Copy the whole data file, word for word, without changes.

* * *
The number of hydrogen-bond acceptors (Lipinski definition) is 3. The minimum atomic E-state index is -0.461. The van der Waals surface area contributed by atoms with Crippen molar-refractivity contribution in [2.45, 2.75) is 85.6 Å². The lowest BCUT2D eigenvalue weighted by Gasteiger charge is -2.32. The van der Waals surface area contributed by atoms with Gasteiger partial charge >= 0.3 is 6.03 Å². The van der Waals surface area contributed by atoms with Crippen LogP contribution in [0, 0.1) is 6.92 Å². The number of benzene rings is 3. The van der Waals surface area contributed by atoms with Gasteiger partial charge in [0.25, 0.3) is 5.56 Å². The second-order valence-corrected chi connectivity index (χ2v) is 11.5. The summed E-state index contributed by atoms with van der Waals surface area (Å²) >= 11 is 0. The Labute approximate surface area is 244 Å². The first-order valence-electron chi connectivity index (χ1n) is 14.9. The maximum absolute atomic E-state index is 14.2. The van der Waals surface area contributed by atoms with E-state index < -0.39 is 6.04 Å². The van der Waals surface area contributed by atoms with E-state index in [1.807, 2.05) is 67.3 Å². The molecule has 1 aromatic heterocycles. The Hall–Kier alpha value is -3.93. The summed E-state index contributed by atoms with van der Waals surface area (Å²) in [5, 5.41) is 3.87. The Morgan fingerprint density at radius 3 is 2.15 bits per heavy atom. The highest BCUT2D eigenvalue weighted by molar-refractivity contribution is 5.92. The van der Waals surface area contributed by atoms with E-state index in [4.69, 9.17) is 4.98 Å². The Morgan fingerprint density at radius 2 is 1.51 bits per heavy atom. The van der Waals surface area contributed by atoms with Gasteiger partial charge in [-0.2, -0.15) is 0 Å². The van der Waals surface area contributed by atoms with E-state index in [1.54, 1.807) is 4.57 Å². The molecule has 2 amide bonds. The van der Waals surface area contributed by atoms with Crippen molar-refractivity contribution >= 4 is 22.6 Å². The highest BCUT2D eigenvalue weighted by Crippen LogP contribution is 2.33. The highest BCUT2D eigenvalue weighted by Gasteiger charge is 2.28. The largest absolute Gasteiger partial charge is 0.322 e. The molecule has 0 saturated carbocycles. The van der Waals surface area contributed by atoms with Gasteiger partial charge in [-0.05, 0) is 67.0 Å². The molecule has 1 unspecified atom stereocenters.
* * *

The number of hydrogen-bond acceptors (Lipinski definition) is 3. The minimum atomic E-state index is -0.461. The van der Waals surface area contributed by atoms with Crippen molar-refractivity contribution in [2.45, 2.75) is 85.6 Å². The lowest BCUT2D eigenvalue weighted by Gasteiger charge is -2.32. The van der Waals surface area contributed by atoms with Gasteiger partial charge >= 0.3 is 6.03 Å². The van der Waals surface area contributed by atoms with Crippen LogP contribution in [0, 0.1) is 6.92 Å². The number of benzene rings is 3. The van der Waals surface area contributed by atoms with Gasteiger partial charge in [0.25, 0.3) is 5.56 Å². The second-order valence-corrected chi connectivity index (χ2v) is 11.5. The summed E-state index contributed by atoms with van der Waals surface area (Å²) >= 11 is 0. The Labute approximate surface area is 244 Å². The first-order valence-electron chi connectivity index (χ1n) is 14.9. The maximum absolute atomic E-state index is 14.2. The van der Waals surface area contributed by atoms with E-state index < -0.39 is 6.04 Å². The van der Waals surface area contributed by atoms with E-state index in [1.807, 2.05) is 67.3 Å². The molecule has 1 aromatic heterocycles. The Hall–Kier alpha value is -3.93. The summed E-state index contributed by atoms with van der Waals surface area (Å²) in [5, 5.41) is 3.87. The Morgan fingerprint density at radius 3 is 2.15 bits per heavy atom. The highest BCUT2D eigenvalue weighted by molar-refractivity contribution is 5.92. The van der Waals surface area contributed by atoms with E-state index in [4.69, 9.17) is 4.98 Å². The Morgan fingerprint density at radius 2 is 1.51 bits per heavy atom. The van der Waals surface area contributed by atoms with Gasteiger partial charge in [-0.2, -0.15) is 0 Å². The van der Waals surface area contributed by atoms with E-state index in [1.54, 1.807) is 4.57 Å². The molecule has 2 amide bonds. The van der Waals surface area contributed by atoms with Crippen molar-refractivity contribution >= 4 is 22.6 Å². The highest BCUT2D eigenvalue weighted by Crippen LogP contribution is 2.33. The highest BCUT2D eigenvalue weighted by Gasteiger charge is 2.28. The largest absolute Gasteiger partial charge is 0.322 e. The molecule has 0 saturated carbocycles. The van der Waals surface area contributed by atoms with Gasteiger partial charge in [-0.05, 0) is 67.0 Å². The molecule has 1 unspecified atom stereocenters.